UFC: Rick Story and 5 Other Journeymen No One Wants to Fight
The UFC is a dangerous place.
It's a proving ground for the toughest, most skilled martial artists on Earth. If you're not one of the 500 baddest dudes (or dudettes) on the globe, you probably have no business being there.
A direct result of that is that there are no nights off. While some leagues or sports may boast that, it is very much a reality in the UFC. When you enter the cage, the individual across from you has all the tools required to break your jaw or separate you from your senses.
Some such individuals get overlooked, though. They lose a few or slip down to the preliminary card for a little while, and suddenly they're labeled "journeymen."
Well, those folks are dangerous too.
Here are a few that no one is thrilled about fighting.
Story was a surging welterweight not that long ago, at a time when the top 15 wasn't a thing. Actually, the top 10 wasn't officially a thing, or he likely would have been pretty high up there.
Since a 2011 win over Thiago Alves, which was a huge deal at the time, Story's alternated wins and losses against varying levels of competition. Still, he's a tough out thanks to his wrestling and power.
Don't think so?
He beat Johny Hendricks in the UFC. That's got to count for something.
Elkins was one of the guys to leave mediocrity at 155 pounds in favor of some success at featherweight. The weight cut agreed with him, and he is bigger and more powerful at 145.
Though he was derailed convincingly by Jeremy Stephens earlier this year, and before that Chad Mendes, he's beaten some impressive names as a featherweight and isn't a guy anyone is dying to meet up with.
He's also still young enough that he could get on another roll and become a contender again now that he's found his weight class.
Ebersole is the epitome of the grizzled veteran, a guy who was hiding in the shadows of Australian MMA for 60 fights before the UFC came calling. His debut was a shocking win over Chris Lytle, which he followed up with three more wins before dropping a couple of fights in a row.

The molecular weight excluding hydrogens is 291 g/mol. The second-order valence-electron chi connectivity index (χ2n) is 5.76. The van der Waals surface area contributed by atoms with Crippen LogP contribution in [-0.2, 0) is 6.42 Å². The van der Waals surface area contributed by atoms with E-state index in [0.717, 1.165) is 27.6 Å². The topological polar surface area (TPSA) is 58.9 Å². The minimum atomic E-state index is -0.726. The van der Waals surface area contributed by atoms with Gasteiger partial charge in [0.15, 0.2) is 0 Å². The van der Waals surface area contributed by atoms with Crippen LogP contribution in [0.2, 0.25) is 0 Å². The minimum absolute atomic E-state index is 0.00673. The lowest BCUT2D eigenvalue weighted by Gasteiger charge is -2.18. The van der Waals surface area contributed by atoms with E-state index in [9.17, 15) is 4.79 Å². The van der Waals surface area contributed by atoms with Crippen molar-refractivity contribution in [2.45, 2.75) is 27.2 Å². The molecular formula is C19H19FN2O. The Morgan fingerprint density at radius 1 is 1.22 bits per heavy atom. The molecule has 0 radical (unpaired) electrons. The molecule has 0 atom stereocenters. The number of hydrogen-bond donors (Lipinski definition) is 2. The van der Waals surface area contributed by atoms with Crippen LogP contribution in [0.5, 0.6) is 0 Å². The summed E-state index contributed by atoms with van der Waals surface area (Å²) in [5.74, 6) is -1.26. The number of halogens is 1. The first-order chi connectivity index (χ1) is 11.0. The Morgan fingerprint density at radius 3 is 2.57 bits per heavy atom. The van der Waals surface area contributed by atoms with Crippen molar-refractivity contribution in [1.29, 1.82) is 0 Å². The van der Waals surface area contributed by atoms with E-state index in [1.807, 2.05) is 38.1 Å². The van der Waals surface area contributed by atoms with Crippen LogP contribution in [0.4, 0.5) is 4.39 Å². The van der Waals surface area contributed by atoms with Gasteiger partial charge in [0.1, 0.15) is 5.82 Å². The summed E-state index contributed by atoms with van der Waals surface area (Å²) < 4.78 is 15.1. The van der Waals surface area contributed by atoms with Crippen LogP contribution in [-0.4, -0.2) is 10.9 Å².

He's been off for a while, but he's a wild man in the cage and the type of durable, experienced fighter no one is hoping to draw.
Actually, wait a minute: Mike Pyle is the definition of a grizzled veteran. Sorry to all the Brian Ebersole fans.
Pyle is pushing 40 years old and actually seems to be getting better, hovering around the fringes of the top 10 for much of the time it's been instituted by the UFC. He's been around long enough to have fights with Shonie Carter and Rory MacDonald on his resume, and he is a former WEC welterweight champion.
The only thing working against him is time; otherwise, he could be a candidate for contendership.
Gonzaga has done plenty in his combat sports career, including time as an elite jiu-jitsu competitor and high-level mixed martial artist. Though he was able to capture titles in jiu-jitsu, the closest he came in MMA was a convincing title loss to Randy Couture in 2007.
Still, he's a bear of a man with unparalleled heavyweight grappling credentials and a stand-up game just good enough to allow his power to show through. Even after leaving the sport for a little while in 2010-11, he's been good enough to give any opponent fits.
And in the shallow heavyweight division, no one is more than a few big punches away from going from journeyman to serious challenger.
Another hulking heavyweight that fits the bill is Ben Rothwell, who's been about as durable and tough to handle as anyone at heavyweight over the course of the past few years. He's had a hard time getting any upward mobility, but he's simply a gigantic man who does a few things very well.
He can wrestle capably, he is as tough as they come and his stand-up is tailored to his strengths almost perfectly. He's an expert bully in the cage as well, rarely denied when attempting to overpower an opponent.
With over 40 fights already in the books, he's only lost nine times in a career that's spanned well over a decade. Definitely no treat for the guys who end up in there with him.
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